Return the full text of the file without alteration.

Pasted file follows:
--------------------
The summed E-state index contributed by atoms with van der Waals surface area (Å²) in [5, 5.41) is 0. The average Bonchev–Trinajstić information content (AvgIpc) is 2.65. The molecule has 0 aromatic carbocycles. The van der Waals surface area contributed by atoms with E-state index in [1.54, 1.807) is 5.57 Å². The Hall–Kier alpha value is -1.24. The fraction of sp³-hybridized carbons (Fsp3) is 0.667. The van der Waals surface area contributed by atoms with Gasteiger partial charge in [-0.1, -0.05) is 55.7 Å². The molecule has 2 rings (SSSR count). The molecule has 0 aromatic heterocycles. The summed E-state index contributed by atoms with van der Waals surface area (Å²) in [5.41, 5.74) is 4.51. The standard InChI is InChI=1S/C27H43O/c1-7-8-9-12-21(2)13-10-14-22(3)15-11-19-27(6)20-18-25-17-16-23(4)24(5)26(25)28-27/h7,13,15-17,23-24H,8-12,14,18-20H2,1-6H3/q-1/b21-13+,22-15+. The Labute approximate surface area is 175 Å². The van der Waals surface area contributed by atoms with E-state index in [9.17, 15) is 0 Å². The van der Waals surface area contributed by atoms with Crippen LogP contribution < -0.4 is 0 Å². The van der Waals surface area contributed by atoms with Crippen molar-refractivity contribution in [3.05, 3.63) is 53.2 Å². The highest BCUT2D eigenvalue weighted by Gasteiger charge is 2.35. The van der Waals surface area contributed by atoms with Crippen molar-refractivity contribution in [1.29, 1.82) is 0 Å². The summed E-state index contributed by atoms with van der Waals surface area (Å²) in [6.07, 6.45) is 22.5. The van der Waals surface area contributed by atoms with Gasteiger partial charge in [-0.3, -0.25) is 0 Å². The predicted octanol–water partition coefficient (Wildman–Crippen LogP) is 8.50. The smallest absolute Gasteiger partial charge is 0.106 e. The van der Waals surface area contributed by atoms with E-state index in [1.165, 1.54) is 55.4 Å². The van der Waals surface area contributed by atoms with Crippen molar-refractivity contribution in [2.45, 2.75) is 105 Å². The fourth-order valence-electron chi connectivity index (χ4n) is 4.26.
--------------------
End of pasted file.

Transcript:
The summed E-state index contributed by atoms with van der Waals surface area (Å²) in [5, 5.41) is 0. The average Bonchev–Trinajstić information content (AvgIpc) is 2.65. The molecule has 0 aromatic carbocycles. The van der Waals surface area contributed by atoms with E-state index in [1.54, 1.807) is 5.57 Å². The Hall–Kier alpha value is -1.24. The fraction of sp³-hybridized carbons (Fsp3) is 0.667. The van der Waals surface area contributed by atoms with Gasteiger partial charge in [-0.1, -0.05) is 55.7 Å². The molecule has 2 rings (SSSR count). The molecule has 0 aromatic heterocycles. The summed E-state index contributed by atoms with van der Waals surface area (Å²) in [5.41, 5.74) is 4.51. The standard InChI is InChI=1S/C27H43O/c1-7-8-9-12-21(2)13-10-14-22(3)15-11-19-27(6)20-18-25-17-16-23(4)24(5)26(25)28-27/h7,13,15-17,23-24H,8-12,14,18-20H2,1-6H3/q-1/b21-13+,22-15+. The Labute approximate surface area is 175 Å². The van der Waals surface area contributed by atoms with E-state index in [9.17, 15) is 0 Å². The van der Waals surface area contributed by atoms with Crippen LogP contribution < -0.4 is 0 Å². The van der Waals surface area contributed by atoms with Crippen molar-refractivity contribution in [3.05, 3.63) is 53.2 Å². The highest BCUT2D eigenvalue weighted by Gasteiger charge is 2.35. The van der Waals surface area contributed by atoms with Crippen molar-refractivity contribution in [1.29, 1.82) is 0 Å². The summed E-state index contributed by atoms with van der Waals surface area (Å²) in [6.07, 6.45) is 22.5. The van der Waals surface area contributed by atoms with Gasteiger partial charge in [-0.3, -0.25) is 0 Å². The predicted octanol–water partition coefficient (Wildman–Crippen LogP) is 8.50. The smallest absolute Gasteiger partial charge is 0.106 e. The van der Waals surface area contributed by atoms with E-state index in [1.165, 1.54) is 55.4 Å². The van der Waals surface area contributed by atoms with Crippen molar-refractivity contribution in [2.45, 2.75) is 105 Å². The fourth-order valence-electron chi connectivity index (χ4n) is 4.26.